Evernote, the digital notebook-everywhere software solution that’s getting ready for an IPO, today announced its acquisition of popular iPad app Penultimate, which brings handwritten notebooks to Apple’s iOS-powered tablet. The specific terms of the deal, which was a combination of cash and stock, weren’t disclosed, but Evernote had plenty of money to spend (it recently raised $70 million, bringing its total funding to date to $166 million) and Penultimate has been a consistent performer on the App Store, with Evernote lauding it as the “fourth best-selling iTunes app of all time in the U.S.” in a press release.
The purchase brings Penultimate creator Ben Zotto into the Evernote fold, but it doesn’t spell the end of Penultimate as a standalone product. Zotto told BetaKit in an interview that Penultimate will continue to be sold for its regular price of $0.99 as a standalone app, something unusual for the traditionally freemium, SaaS-oriented Evernote.
“We decided to keep it at $0.99,” Evernote CEO Phil Libin told BetaKit regarding the pricing decision. “We kind of would like to experiment with having a paid app, that sort of gets us into different App Store listings. We want to keep it really cheap, so no one will be able to say they can’t afford to use it.”
Libin noted that the company also wants to preserve what makes Penultimate great, while also providing it with more resources to grow, and leveraging some of its technology to improve Evernote’s existing offerings. “[Penultimate] will remain a standalone application, because it’s really simple and elegant and we definitely don’t want to mess with that,” he said. “We’ll be adding a lot of features and putting more resources to work on it, too. We’ll also be putting all sorts of Penultimate handwriting technology into Evernote itself.”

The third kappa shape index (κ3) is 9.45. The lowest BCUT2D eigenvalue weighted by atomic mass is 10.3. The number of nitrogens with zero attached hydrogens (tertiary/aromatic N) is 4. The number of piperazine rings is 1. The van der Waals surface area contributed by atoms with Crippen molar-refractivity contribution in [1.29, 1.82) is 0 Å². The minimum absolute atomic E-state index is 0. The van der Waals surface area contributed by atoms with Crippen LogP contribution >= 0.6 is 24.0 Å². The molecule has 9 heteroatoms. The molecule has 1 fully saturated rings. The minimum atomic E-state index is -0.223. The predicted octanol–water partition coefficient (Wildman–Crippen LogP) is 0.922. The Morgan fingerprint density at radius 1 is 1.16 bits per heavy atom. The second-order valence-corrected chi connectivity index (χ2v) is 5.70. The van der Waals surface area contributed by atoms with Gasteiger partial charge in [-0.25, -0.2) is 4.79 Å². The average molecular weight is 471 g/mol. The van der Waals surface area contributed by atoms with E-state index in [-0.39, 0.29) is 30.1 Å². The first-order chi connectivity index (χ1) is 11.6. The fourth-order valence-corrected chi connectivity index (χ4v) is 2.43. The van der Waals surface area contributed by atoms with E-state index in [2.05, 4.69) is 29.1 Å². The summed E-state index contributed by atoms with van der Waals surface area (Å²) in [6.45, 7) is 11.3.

Part of the plan for Penultimate involves not just improving the existing product, but also bringing it to new platforms, too. “We’re putting a team of people behind Penultimate for iOS, and bringing it to other places,” Zotto told us. When asked whether Android might be the next target for Penultimate in terms of new platforms, Libin simply said that they’ll consider anywhere they can “provide a beautiful experience” for the app.
One thing’s certain: Evernote is making smart moves when it comes to acquisition choices. In August of last year, Evernote bought Skitch, the screen capture and annotation tool by Australian duo Cris Pearson and Keith Lang. Libin says the two deals are actually very similar in terms of Evernote’s intentions.
“I see this following very closely to what we did with Skitch,” he said. “The Skitch team now is 16 or 17 people, they’re on many platforms, and there’s a lot more stuff coming out. Penultimate, in terms of the number of users, is already much bigger than Skitch was when we acquired them, and I kind of see a similar progression, where we’ll get a lot more resources behind, and we’ll just see much more rapid development.”
Aside from being great standalone apps, of course, both Skitch and Penultimate hit sweet spots in terms of the target market of Evernote as a product. This strategy of building a note-taking and memory capture empire with the help of smaller, stronger players who’ve struck chords with users should definitely help Evernote build a lasting brand.